Do You Hear Inner Speech? 80% Supposedly Don’t!

A surprising difference in the human experience has people in total disbelief: We don’t all hear inner speech. Many people instead see words constantly and unavoidably as they think. Still others, according to one researcher, have neither of these experiences, but may only feel feelings or body experiences. People who do not hear their own thoughts may need to start speaking to work out what they are thinking.
Claim: 80% do not hear an inner voice when thinking

We’ve worked with people who seem to always need to speak out loud to think. They start taking to hear what they are thinking and we’ve seen others who do not function this way get frustrated that the person did not “think it out” before speaking. Now it makes sense that perhaps there is no “think it out” with the inner voice for some people, that’s not even a thing for them. Or are we misunderstanding this?

… some people’s thoughts are like sentences they “hear”, and some people just have abstract non-verbal thoughts, and have to consciously verbalize them (Source)

If you hear words in your head as you are thinking, you may feel certain that this must be a common shared human experience, but it is not according to Russell T Hurlburt writing in Psychology Today in 2011. He studies what he calls people’s “pristine inner experience” and he pointed out that even experts are clueless about this difference among people. Most of us live our lives convinced that our own inner experience is the same as everyone else’s.

… Bernard Baars, one of the leading researchers in consciousness science, says: “Human beings talk to themselves every moment of the waking day. Most readers of this sentence are doing it now. It becomes a little clearer with difficult-to-say words, like ‘infundibulum’ or ‘methylparaben’. In fact, we talk to ourselves during dreams, and there is even evidence for inner speech during deep sleep, the most unconscious state we normally encounter. Overt speech takes up perhaps a tenth of the waking day, but inner speech goes on all the time. …

Inner speech is what’s normal, according to Baars. Hurlburt next points out that noted linguist John McWhorter had a very different inner experience, one he too believed to be the normal human experience:

When we utter a word, we cannot help but mentally see an image of its written version. In our heads, what we have said is that particular sequence of written symbols. When we say “dog,” a little picture of that word flashes through our minds, Sesame Street-style. Imagine saying “dog” and only thinking of a canine, but not thinking of the written word. If you’re reading this book, it follows that you couldn’t pull this off even at gunpoint.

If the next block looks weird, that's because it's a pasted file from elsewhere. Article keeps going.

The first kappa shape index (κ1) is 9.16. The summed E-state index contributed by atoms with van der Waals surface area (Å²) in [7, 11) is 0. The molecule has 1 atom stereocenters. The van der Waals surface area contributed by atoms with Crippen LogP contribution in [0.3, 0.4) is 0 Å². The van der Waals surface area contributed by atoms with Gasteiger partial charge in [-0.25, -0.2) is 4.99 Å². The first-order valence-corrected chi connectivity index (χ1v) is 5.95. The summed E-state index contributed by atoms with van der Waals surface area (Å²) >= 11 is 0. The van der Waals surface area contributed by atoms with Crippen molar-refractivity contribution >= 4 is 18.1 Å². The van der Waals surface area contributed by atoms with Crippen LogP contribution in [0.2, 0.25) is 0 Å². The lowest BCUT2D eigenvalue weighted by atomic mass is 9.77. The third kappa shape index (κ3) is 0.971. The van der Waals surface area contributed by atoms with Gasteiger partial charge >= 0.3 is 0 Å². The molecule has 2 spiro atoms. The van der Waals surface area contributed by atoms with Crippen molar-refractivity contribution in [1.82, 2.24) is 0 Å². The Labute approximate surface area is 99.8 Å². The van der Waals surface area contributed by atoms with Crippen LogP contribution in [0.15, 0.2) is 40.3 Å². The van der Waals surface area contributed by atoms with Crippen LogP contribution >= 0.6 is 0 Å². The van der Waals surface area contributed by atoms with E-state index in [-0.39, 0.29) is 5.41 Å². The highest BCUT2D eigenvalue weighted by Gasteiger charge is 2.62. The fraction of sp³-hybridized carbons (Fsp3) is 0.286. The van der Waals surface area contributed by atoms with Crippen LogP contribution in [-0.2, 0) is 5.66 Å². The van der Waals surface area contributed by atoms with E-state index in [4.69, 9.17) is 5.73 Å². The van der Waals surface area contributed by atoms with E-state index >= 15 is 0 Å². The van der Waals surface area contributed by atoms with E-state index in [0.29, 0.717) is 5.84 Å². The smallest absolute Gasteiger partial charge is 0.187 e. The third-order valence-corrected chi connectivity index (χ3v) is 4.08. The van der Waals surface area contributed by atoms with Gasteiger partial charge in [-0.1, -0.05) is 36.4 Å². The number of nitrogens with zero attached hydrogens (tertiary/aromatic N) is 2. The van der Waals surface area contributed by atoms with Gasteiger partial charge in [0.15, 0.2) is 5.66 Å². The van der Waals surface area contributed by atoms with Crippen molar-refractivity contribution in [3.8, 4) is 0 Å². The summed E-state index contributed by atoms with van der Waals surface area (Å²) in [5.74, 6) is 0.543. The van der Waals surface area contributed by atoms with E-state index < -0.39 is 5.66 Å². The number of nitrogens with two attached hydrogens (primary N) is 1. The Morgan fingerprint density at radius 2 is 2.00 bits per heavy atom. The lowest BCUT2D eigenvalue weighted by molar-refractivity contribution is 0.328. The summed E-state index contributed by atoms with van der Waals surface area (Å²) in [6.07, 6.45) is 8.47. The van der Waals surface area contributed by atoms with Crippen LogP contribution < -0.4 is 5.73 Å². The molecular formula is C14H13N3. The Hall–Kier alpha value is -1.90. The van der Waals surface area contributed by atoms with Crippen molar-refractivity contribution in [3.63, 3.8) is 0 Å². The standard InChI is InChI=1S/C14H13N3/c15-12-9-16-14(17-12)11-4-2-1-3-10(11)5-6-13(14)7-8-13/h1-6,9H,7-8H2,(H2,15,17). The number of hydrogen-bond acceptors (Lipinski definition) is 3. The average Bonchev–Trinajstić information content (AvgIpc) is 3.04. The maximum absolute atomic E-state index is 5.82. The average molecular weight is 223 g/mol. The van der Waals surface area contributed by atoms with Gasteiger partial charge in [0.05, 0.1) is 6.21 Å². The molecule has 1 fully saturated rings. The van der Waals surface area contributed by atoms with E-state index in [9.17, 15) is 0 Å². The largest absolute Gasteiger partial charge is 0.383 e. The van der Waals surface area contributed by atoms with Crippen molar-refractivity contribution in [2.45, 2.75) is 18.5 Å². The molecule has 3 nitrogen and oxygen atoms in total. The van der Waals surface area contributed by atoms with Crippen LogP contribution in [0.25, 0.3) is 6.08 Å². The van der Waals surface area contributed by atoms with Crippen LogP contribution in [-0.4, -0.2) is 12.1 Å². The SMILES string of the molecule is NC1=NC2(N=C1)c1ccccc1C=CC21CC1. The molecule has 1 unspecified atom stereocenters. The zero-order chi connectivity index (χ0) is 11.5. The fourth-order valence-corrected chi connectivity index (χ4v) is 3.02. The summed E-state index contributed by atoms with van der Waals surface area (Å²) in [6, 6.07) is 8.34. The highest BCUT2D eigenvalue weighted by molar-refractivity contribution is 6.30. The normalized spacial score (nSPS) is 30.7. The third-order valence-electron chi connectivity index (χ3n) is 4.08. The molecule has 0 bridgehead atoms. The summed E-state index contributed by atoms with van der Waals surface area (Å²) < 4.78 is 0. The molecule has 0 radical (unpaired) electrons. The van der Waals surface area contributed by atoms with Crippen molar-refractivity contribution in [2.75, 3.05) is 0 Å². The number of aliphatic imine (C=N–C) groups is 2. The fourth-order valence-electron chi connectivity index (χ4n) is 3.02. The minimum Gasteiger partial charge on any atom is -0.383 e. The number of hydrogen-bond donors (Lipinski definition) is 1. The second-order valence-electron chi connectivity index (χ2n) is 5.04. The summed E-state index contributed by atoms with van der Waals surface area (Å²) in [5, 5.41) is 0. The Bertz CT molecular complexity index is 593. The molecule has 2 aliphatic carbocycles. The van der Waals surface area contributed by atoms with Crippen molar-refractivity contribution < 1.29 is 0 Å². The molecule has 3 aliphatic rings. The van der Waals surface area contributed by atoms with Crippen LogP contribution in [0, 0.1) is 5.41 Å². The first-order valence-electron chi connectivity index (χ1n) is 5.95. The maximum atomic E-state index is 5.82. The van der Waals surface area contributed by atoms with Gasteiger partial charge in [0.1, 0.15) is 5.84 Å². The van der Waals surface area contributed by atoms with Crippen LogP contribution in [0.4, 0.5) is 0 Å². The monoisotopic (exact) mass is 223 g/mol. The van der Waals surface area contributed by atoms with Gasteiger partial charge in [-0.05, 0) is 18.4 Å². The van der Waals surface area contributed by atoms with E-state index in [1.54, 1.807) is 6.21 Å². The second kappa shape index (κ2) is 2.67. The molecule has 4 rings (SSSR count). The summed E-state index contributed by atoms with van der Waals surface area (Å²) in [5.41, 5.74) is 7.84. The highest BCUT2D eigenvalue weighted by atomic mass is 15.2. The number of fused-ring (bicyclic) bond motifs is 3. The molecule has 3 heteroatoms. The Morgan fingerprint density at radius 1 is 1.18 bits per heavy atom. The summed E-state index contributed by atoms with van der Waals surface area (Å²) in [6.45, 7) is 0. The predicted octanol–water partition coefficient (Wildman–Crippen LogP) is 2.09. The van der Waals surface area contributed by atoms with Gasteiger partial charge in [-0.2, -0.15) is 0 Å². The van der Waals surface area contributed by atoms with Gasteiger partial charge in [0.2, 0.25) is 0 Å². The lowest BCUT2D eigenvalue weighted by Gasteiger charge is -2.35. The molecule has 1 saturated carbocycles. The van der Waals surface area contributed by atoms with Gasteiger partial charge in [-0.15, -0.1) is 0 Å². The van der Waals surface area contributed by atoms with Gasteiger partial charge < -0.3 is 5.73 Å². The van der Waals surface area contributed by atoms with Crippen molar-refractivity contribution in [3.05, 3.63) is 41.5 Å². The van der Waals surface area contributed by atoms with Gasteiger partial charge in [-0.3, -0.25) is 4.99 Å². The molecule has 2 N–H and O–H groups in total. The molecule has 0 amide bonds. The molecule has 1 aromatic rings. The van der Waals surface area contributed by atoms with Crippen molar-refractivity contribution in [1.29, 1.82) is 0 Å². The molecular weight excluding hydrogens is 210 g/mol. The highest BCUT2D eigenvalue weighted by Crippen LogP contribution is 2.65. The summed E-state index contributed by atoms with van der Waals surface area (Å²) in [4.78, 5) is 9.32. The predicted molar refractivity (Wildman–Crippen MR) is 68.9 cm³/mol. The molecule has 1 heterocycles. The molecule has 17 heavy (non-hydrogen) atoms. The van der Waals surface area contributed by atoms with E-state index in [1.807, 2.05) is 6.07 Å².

Chris Heavey and Russell T Hurlburt Ph.D. conducted a study with 30 university students and determined that “inner speech occurred in about a quarter of all samples, inner seeing occurred in about a quarter of all samples, and feelings occurred in about a quarter of all samples.”

On a forum post about the topic, one person said, “I think in words, but more like linear text, nothing auditory.

Wow. Another non auditory thinker wrote “I don’t hear my voice or any voice, but I don’t know if I would say it’s quiet. When I’m in deep thought, it’s so “loud” I don’t hear any physical sounds.

In the 2011 Psychology Today article Hurlburt states that for the different types of “pristine inner experience” there is a five-way tie for first place, with inner speech being only one type of experience.  If true, this would mean 80% of people do not hear and inner voice. Can this be?

Mary Grace Garis points out that those with inner speech probably do know the experience of those without it, they just forget that this happens:

Whether you have a mental narrator or not, none of us really think in words when we’re completely engaged, skiing fast down a mountain, or scaling a cliff. Likewise, our thoughts lose words when we’re fully listening to music, the incessant drilling of construction at work (just me?), or someone else’s words. (Source)

Is this true or is Garis making an assumption based on her own experience?

How many of our basic assumptions about other people’s experiences are totally wrong?

One thing is certain, if you stay tuned, life will be dishing up many more surprises.

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